A PARTNERSHIP between batik fashion label Pink Jambu and Royal Terengganu Songket has fused two traditional crafts to create a new Malaysian fabric design known as songtik.
The first ever songtik collection was officially unveiled on 28 July 2010 in Kuala Lumpur by the Raja Permaisuri Agong Tuanku Nur Zahirah, who is the patron of Yayasan Tuanku Nur Zahirah. Royal Terengganu Songket is a heritage brand under the foundation.
The launch showcased limited-edition songtik shawls that featured contemporary and revolutionary designs, colours and yarn choice. Pink Jambu design director Tengku Marina Ibrahim and Yayasan Tuanku Nur Zahirah’s textile design and production director Dr June Ngo were responsible for the new line of songtik shawls.
The shawls are softer than the traditionally heavy and stiff songket. The colours are also more contemporary contrary to the rich-coloured songket, while the motifs on the shawls are minimalist, unlike the songket’s cluttered and repetitive motifs.
Yayasan Tuanku Nur Zahirah, set up in 2007, aims to raise the standard of living of songket weavers, artisans and craftspeople by ensuring they gain reasonable and sustainable income for their craft. The foundation also aims to preserve and enhance indigenous craft and heritage through its work on contemporary designs and new products.
It takes a whopping 600 hours to complete one handmade shawl, from the dyeing of the yarn and fabric, to the fine weaving of the songket and drawing of the batik, to the stitching of the shawl. Each sells for between RM12,000 and RM15,000 and are retailing at the Pink Jambu outlet in Solaris Dutamas. They can also be viewed at and purchased from the Yayasan Tuanku Nur Zahirah office and showroom at 83 Jalan Telawi, Bangsar but only by appointment (T: 03-2284 8253). The shawls can be custom ordered.
Pictures and captions courtesy of Yayasan Tuanku Nur Zahirah.
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Good campaign but I’m quite startled to see the range of price (RM 12,000 – RM 15,000). Somehow it gives the impression that batik, or songket or songtik for that matter only meant only for the rich and famous.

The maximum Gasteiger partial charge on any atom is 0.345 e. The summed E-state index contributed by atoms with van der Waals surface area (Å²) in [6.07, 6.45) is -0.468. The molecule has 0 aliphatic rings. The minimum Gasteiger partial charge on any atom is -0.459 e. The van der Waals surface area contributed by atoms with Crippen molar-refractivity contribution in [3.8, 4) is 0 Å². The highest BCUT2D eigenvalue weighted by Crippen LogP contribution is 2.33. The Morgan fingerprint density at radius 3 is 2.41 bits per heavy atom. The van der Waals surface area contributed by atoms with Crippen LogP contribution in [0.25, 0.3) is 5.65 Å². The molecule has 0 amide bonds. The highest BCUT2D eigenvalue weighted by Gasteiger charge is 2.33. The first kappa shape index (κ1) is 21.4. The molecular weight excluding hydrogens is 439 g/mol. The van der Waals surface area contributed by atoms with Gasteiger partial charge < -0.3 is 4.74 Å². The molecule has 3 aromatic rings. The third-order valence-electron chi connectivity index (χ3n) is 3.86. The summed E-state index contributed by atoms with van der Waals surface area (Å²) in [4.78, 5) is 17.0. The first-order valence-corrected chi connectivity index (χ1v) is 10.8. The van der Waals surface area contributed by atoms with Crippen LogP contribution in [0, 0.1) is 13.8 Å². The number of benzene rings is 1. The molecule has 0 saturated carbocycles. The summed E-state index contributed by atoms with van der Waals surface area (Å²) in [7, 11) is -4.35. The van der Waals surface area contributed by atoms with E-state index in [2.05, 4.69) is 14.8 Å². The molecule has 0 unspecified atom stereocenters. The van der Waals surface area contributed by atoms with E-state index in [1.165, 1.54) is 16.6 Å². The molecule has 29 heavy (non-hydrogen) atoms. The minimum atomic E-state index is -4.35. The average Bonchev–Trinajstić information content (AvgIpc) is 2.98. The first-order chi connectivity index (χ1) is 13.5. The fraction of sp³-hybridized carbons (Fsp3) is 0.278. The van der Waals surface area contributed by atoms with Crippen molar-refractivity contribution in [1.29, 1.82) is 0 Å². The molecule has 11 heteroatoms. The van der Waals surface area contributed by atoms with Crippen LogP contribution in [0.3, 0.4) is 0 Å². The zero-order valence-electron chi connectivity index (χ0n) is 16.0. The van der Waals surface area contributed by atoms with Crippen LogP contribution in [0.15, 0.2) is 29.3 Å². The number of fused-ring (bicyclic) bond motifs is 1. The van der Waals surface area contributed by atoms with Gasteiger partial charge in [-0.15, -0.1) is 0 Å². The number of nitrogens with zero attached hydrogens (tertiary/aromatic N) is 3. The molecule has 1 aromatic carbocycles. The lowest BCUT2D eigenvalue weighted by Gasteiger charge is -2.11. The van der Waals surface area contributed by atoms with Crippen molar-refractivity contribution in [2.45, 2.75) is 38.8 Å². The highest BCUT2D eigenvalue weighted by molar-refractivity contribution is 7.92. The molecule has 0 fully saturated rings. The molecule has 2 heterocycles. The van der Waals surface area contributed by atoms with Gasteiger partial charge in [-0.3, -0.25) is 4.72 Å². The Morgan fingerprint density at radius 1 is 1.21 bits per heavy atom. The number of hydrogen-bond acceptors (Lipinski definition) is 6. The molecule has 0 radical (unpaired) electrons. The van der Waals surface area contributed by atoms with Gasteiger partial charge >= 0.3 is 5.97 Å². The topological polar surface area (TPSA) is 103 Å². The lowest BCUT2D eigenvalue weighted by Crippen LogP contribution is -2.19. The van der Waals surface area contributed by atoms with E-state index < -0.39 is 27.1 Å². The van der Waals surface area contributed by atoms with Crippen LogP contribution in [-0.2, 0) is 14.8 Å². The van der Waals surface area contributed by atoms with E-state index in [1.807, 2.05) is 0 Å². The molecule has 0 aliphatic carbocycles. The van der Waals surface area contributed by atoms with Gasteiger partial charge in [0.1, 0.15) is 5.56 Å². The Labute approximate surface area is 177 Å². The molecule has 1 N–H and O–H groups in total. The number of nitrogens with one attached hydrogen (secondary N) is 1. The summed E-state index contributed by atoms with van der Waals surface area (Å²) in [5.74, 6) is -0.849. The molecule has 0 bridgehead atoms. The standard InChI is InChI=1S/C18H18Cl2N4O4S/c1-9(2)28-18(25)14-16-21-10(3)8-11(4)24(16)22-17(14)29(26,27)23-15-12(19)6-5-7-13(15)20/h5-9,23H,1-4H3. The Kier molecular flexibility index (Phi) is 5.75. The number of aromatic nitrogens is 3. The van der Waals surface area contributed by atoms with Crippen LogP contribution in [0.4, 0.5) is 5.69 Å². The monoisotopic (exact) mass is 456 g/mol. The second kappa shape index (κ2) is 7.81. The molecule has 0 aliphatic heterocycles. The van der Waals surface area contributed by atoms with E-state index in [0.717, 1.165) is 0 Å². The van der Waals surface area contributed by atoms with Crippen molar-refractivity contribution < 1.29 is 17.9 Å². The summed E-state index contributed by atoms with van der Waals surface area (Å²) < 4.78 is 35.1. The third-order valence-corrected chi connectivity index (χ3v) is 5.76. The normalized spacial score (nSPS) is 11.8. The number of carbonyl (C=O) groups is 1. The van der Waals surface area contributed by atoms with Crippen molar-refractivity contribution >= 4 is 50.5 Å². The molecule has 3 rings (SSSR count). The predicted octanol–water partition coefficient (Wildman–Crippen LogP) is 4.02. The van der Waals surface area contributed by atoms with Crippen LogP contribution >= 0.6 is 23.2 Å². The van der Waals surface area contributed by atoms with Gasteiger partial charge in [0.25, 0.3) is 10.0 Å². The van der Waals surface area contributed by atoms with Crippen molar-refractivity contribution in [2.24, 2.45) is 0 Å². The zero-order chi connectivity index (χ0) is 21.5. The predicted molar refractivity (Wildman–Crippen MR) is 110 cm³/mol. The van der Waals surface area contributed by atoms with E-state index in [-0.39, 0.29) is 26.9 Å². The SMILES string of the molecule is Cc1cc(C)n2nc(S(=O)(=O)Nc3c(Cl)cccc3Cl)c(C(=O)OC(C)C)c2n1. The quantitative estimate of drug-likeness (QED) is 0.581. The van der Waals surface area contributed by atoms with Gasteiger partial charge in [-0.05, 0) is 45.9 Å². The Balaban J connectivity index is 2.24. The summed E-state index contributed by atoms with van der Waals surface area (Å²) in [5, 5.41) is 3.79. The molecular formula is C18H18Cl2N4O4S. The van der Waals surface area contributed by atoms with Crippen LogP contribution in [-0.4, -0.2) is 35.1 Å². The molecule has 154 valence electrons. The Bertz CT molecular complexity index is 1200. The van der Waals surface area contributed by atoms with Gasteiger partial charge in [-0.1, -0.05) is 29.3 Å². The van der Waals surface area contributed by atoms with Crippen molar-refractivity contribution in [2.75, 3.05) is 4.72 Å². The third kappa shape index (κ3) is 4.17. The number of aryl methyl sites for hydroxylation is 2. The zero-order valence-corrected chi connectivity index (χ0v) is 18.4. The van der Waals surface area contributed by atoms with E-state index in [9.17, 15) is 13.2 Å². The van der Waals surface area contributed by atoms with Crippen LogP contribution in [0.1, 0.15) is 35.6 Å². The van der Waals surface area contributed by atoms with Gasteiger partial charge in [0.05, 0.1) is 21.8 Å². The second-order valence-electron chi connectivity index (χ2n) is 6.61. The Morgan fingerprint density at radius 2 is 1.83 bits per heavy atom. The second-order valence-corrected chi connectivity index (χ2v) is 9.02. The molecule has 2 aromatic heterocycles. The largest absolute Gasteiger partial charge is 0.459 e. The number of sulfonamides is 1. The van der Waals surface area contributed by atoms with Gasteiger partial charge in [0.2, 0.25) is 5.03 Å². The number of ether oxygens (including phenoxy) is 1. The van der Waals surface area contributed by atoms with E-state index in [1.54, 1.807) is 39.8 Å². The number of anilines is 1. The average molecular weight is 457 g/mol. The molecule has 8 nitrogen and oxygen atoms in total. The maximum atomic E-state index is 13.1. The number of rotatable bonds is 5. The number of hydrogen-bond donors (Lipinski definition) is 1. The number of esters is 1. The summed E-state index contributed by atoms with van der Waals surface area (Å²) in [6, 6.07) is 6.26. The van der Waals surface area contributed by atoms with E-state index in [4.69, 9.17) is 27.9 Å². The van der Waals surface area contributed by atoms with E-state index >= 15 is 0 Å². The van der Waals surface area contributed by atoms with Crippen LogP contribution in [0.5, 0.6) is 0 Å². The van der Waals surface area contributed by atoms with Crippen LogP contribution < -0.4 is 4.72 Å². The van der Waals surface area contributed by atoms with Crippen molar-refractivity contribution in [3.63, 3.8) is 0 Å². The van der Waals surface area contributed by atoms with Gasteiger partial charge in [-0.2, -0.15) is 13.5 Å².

Such an impression, I reckon defeats the very purpose of preserving the batik and songket heritage. It also denies commoners the opportunity to enjoy the heritage.
Yes, I do agree that the craftsmen, artisans, and weavers need to be assisted in securing a reasonable and sustainable income; but I seriously doubt that the mechanism would give a fair chance to the genuine batik and songket lovers with the sort of prices that I quoted earlier.
I hope I am wrong; for that matter, an explanation or further clarification is really welcomed. Anyway, a round of applause to Yayasan Tunku Zahirah for their commendable efforts.
I would support this.. but at RM15,000 this is way outside my price range…about six months’ pay. I guess I will have to make do with look at it. It isn’t nice being poor… educated and poor.
Haanim Bamadhaj says
Both Pink Jambu and Royal Terengganu Songket have affordable ranges available.
However, the newly launched songtik are limited edition and custom-made shawls. They require the highest level of design expertise, [craftspersonship] and only use the finest yarns. Each shawl takes 600 hours to make but that doesn’t include the research and development that went into the creation of these shawls.
Songtik is an effort to put Malaysian Heritage back on the pedestal, to reignite the appreciation for the arts. The songtik shawls are designed as heirlooms and collectibles.
From Pink Jambu; Royal Terengganu Songket.